Saccadic eye movements cause displacements of the image of the visual world projected on the retina. Despite the ubiquitous nature of saccades, subjective experience of the world is continuous and stable. In five experiments, we addressed the mechanisms that may support visual stability: matching of pre- and postsaccadic locations of the target by an internal copy of the saccade, or retention of the visual attributes of the target in short-term memory across the saccade. Healthy human adults were instructed to make a saccade to a peripheral Gabor patch. While the saccade was in midflight, the patch could change location, orientation, or both. The change occurred either immediately or following a 250-ms blank during which no visual stimuli were available. In separate experiments, subjects had to report either whether the patch stepped to the left or right or whether the orientation rotated clockwise or counterclockwise. Consistent with previous findings, we found that transsaccadic displacement discrimination was enhanced by the addition of the blank. However, contrary to previous findings reported in the literature, the feature change did not improve performance. Transsaccadic orientation change discrimination did not depend on either an irrelevant temporal blank or a simultaneous irrelevant target displacement. Taken together, these findings suggest that orientation is not a relevant visual feature for transsaccadic correspondence.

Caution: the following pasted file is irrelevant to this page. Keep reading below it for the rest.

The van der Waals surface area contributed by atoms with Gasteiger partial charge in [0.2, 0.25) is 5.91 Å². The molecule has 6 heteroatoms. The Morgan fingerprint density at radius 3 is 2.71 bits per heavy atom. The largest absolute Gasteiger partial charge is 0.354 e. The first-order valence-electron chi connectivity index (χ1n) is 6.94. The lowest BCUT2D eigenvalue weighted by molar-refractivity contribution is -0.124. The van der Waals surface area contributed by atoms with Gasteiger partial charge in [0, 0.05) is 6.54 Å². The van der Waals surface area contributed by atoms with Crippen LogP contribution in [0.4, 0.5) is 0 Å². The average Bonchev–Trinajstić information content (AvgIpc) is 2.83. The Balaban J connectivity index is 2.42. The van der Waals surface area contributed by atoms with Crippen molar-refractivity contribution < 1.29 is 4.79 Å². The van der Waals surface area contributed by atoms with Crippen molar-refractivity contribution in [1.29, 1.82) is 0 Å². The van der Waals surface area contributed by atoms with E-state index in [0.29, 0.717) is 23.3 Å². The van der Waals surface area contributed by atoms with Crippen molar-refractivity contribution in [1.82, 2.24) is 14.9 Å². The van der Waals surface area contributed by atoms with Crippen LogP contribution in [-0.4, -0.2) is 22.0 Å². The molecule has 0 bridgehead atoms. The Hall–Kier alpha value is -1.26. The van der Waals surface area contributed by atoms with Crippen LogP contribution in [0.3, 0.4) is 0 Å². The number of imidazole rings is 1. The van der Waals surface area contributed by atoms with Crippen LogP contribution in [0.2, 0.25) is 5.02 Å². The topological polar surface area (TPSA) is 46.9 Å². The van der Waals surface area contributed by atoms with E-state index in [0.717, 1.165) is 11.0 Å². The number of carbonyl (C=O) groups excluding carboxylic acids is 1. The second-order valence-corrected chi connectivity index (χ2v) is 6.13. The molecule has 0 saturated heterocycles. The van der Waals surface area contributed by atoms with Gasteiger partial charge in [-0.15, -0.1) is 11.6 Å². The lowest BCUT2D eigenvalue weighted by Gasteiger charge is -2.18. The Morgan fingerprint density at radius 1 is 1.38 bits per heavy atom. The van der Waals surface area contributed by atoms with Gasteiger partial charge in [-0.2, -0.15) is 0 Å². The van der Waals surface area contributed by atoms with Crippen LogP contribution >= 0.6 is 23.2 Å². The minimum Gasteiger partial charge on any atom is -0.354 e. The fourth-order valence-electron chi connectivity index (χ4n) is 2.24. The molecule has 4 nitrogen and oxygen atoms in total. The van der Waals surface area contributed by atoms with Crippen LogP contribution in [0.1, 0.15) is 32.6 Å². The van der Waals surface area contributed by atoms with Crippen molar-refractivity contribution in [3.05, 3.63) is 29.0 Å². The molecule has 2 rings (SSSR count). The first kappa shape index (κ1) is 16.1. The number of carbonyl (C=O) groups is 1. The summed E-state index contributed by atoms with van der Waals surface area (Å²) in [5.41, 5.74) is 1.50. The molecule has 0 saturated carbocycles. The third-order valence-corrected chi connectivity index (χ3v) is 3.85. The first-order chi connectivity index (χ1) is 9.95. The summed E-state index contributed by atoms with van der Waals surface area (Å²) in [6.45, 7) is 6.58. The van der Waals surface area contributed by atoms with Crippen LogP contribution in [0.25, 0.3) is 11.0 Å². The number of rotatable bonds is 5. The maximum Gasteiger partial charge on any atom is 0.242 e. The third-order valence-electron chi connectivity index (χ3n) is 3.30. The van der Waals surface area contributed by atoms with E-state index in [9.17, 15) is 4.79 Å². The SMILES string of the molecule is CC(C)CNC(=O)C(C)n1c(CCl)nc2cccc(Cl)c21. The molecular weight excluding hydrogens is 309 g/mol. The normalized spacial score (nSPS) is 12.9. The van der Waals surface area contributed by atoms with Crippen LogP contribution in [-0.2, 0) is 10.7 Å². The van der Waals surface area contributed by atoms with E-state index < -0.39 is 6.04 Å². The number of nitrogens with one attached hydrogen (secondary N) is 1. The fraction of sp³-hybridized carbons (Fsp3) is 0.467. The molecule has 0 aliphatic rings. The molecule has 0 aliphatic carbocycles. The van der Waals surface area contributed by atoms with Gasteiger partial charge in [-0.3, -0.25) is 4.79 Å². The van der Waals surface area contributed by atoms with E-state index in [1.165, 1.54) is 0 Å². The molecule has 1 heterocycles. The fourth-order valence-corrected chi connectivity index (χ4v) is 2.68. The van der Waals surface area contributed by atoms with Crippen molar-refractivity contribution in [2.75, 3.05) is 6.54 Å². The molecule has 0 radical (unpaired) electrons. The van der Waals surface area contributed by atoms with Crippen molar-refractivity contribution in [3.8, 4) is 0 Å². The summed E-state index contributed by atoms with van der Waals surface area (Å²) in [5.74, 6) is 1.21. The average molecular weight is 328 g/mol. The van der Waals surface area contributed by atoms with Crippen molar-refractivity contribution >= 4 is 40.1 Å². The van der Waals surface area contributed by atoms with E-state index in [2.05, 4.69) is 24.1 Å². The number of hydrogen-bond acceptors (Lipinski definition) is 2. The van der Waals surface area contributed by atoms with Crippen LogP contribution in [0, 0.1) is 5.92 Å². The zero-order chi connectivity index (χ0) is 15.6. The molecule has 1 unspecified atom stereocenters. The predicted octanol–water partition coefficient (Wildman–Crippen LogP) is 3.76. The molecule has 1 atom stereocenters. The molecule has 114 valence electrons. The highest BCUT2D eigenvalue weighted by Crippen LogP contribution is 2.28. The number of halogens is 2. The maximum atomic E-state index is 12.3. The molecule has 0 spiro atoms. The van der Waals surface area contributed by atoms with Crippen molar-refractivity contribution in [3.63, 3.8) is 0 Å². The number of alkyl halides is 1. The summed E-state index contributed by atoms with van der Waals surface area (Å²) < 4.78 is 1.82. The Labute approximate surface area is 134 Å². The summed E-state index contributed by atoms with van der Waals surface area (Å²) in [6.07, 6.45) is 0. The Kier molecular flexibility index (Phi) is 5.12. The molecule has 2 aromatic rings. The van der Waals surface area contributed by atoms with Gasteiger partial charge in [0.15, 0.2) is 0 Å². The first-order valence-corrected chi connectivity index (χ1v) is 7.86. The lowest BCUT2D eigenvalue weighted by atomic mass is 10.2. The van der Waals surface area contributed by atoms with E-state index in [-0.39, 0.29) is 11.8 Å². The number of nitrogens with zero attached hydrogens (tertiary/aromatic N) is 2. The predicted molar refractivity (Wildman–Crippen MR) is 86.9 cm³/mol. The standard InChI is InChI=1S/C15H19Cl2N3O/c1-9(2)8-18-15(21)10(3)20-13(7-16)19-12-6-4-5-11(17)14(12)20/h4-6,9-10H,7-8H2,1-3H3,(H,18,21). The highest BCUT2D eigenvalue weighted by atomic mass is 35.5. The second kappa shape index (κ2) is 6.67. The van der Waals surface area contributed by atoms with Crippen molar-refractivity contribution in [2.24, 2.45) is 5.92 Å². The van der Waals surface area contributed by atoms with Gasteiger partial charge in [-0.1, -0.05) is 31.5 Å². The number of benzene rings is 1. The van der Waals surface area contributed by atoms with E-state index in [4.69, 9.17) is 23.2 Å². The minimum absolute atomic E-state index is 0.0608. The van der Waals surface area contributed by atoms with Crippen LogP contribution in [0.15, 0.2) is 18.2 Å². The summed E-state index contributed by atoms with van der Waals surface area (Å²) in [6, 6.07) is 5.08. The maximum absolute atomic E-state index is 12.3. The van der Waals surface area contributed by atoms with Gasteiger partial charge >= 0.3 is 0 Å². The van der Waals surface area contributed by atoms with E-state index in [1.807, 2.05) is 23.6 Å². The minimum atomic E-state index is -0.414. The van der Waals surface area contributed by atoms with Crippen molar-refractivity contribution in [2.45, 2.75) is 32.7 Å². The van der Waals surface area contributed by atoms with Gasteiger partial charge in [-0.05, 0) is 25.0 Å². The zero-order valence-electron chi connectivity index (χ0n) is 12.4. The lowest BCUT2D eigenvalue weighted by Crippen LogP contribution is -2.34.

Keywords: Cognitive processing; Eye movements.